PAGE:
South Dakota has a lot to offer travelers, including epic landmarks like Mount Rushmore. But, if you are looking for a unique experience and aren’t afraid to abandon the interstate in favor of smaller highways, you can explore southern South Dakota in a way few visitors do. By following the Oyate Trail, you get to work your way through destinations that go unseen by most tourists.
What Is the Oyate Trail?
Comprised of 388 miles of highway, mainly along highways 50 and 18, the Oyate Trail is a route through southern South Dakota. During your journey, you’ll work your way through small towns. As you do, you’ll get chances to visit historical and cultural sites that reflect the heritage of the Native Americans that call the region home as well as the Europeans who arrived.
Traveling the Oyate Trail
Following the Oyate Trail is fairly simple. You begin your journey in Vermillion and head toward Edgemont. As you head on your adventure, you’ll stop at various points to learn about the area, see interesting landmarks, and more.
Experiencing everything the Oyate Trail has to offer takes at least three days, though it can certainly be spread out into a longer journey. This makes it a great short road trip that’s perfect for a three-day weekend or as part of a larger cross-country journey. If you are ready to travel the Oyate Trail, here’s how to make the most of the trip.
You’ll launch your Oyate Trail exploration journey in Vermillion, which is about seven miles to the west of the intersection of Interstate 29 and Highway 50. Once there, head to the University of South Dakota and find the National Music Museum. The museum houses over 15,000 antique and rare instruments, making it a great destination for music-lovers.
As you head west, make a stop at Yankton, a little town on the Missouri River that served as the Dakota Territory’s first capital. There, you’ll find the Lewis and Clark Recreation Area, a mecca for camping and water sports.
If you are taking your time exploring the Oyate Trail, you can arrange to camp at the park, which is quite affordable. Otherwise, there should still be time during the day to make it to the next destination.
Heading farther west brings you to the town of Tabor. Every June, the city hosts Czech Days, an annual festival, which offers a lot of family-friendly fun.
Then, you’ll use highways 50 and 18 to make your way to the Fort Randall Dam, an area that is also home to the Yankton Sioux Tribe Reservation and the Fort Randall Casino. Once you reach Winner, you’ll stop for the night.
One day two, you’ll start by heading to Mission’s Rosebud Indian Reservation. Ther, you can visit Sinte Gleska University before making your way south to Saint Francis. At the Buechel Memorial Lakota Museum, you can view amazing Native American Art and learn about the tribe’s history.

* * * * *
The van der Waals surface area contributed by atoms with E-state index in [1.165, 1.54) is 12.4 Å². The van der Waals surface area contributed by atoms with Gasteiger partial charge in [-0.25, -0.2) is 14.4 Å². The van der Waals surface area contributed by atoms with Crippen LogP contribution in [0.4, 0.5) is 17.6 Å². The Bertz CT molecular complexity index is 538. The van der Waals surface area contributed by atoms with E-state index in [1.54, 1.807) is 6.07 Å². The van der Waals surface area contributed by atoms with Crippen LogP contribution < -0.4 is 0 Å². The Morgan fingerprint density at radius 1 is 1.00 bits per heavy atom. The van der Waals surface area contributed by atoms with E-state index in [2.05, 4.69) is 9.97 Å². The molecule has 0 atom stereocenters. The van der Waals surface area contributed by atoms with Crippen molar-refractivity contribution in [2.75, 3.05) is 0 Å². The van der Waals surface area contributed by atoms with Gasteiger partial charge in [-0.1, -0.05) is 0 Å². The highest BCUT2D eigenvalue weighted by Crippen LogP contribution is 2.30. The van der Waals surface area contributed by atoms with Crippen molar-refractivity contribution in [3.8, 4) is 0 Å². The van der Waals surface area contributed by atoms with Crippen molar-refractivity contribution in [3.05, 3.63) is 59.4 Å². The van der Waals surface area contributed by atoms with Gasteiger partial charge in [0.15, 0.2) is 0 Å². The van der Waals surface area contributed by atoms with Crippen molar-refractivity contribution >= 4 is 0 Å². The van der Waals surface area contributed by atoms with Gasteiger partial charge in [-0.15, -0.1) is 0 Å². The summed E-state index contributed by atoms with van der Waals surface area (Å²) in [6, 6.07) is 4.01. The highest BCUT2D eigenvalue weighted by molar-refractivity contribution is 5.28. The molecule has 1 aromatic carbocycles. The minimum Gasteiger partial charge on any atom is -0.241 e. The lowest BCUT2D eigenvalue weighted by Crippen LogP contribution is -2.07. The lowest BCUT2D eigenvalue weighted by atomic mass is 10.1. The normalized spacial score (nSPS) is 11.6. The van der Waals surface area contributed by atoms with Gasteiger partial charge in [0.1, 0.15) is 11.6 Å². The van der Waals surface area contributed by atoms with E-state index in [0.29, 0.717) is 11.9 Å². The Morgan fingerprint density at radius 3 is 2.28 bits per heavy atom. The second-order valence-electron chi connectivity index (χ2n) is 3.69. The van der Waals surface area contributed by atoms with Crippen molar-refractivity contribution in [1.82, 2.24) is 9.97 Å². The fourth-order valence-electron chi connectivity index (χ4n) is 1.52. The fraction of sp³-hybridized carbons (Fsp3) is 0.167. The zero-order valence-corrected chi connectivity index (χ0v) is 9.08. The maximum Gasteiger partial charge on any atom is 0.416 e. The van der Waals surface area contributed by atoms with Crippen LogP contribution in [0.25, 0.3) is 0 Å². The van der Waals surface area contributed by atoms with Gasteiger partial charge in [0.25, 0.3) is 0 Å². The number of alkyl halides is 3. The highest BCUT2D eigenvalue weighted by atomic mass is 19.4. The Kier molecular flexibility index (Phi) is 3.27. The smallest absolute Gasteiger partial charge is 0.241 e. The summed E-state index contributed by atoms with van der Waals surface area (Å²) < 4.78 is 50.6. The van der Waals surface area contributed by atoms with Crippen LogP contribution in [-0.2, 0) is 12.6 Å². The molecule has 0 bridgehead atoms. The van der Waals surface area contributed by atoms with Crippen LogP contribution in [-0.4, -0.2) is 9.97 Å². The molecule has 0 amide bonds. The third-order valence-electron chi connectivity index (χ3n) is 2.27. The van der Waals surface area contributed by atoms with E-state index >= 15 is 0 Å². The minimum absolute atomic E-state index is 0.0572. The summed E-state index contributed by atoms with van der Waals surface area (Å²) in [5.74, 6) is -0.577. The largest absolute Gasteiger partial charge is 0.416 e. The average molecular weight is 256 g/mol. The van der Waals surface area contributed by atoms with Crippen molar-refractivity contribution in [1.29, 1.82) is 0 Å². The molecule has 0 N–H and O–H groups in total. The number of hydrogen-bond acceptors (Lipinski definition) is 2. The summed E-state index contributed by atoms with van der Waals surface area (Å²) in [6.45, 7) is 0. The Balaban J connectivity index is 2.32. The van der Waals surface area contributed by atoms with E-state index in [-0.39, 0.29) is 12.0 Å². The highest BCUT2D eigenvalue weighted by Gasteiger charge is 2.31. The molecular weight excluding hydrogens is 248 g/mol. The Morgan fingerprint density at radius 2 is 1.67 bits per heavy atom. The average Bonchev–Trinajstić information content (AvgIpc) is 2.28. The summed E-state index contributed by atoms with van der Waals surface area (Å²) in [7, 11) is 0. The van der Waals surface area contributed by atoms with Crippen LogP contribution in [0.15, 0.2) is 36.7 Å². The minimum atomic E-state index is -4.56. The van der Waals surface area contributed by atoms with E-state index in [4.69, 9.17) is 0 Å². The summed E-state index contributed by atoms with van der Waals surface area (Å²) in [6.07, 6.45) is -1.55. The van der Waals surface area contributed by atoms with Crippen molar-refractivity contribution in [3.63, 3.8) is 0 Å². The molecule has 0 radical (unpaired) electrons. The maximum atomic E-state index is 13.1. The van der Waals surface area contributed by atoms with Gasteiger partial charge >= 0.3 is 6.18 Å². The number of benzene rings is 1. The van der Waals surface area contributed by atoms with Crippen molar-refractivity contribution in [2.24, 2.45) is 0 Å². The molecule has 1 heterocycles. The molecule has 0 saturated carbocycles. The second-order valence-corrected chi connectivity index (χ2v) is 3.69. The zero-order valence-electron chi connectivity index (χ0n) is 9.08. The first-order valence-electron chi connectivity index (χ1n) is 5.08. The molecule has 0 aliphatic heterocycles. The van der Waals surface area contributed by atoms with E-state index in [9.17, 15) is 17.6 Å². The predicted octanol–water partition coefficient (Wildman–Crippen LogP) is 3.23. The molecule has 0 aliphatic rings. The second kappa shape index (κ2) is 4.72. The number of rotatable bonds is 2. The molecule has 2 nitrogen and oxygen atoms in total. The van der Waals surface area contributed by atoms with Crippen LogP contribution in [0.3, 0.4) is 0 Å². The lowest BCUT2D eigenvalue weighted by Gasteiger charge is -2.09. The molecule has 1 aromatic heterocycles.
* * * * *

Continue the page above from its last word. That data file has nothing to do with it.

Making your way west, you’ll find the Pine Ridge Indian Reservation, the largest reservation in the entire state. Both Rosebud and Pine Ridge Reservations hold a range of events during the summer, including festivals and powwows. Plus, the Pine Ridge Reservation is home to the Wounded Knee Memorial, a must-see destination for every traveler.
As you head further west, make a stop at the Red Cloud Indian School and Heritage Center. During the summer, there’s an art show that highlights Native American fine art. Then, head to either the Prairie Wind Casino or Hot Springs to stay the night.
On day three, you’ll start by spending some time in Hot Springs. The Mammoth Site is an excellent place to spend some time, allowing you to view the largest collection of mammoth fossils in all of the Western Hemisphere. Excavation at the site is on-going, so you might be able to see some archeologists hard at work, too.
Next, you can head to a massive nature warm-water pool that’s great for swimming. Then, make a stop at the wild horse sanctuary to see these amazing animals.
Finally, take some time to check out Wind Cave Natural Park. There, you can explore one of the world’s longest cave systems.
Making the Most of Your Journey
As you work your way along the Oyate Trail, it’s easy to make the most of your journey. You’re traveling through a ton of small towns, each one with its own quirks and personality. As a result, keep your itinerary flexible. When it comes time to neat, find a small diner that the locals love and try something a bit adventurous, like a buffalo burger.
Additionally, keep your eye out for seasonal events. Nearly every town hosts at least one festival, and those can be great for stretching your legs and experiencing the local culture. Plus, some of the cities offer something unexpected. For example, the Burke Stampede Rodeo is said to be one of the largest (if not the largest) amateur rodeos in the Midwest, so you might want to check it out if it’s going when you pass through.
Ultimately, the Oyate Trail is all about exploration. Don’t be afraid to take a path less traveled, as you never know what may be in store if you do.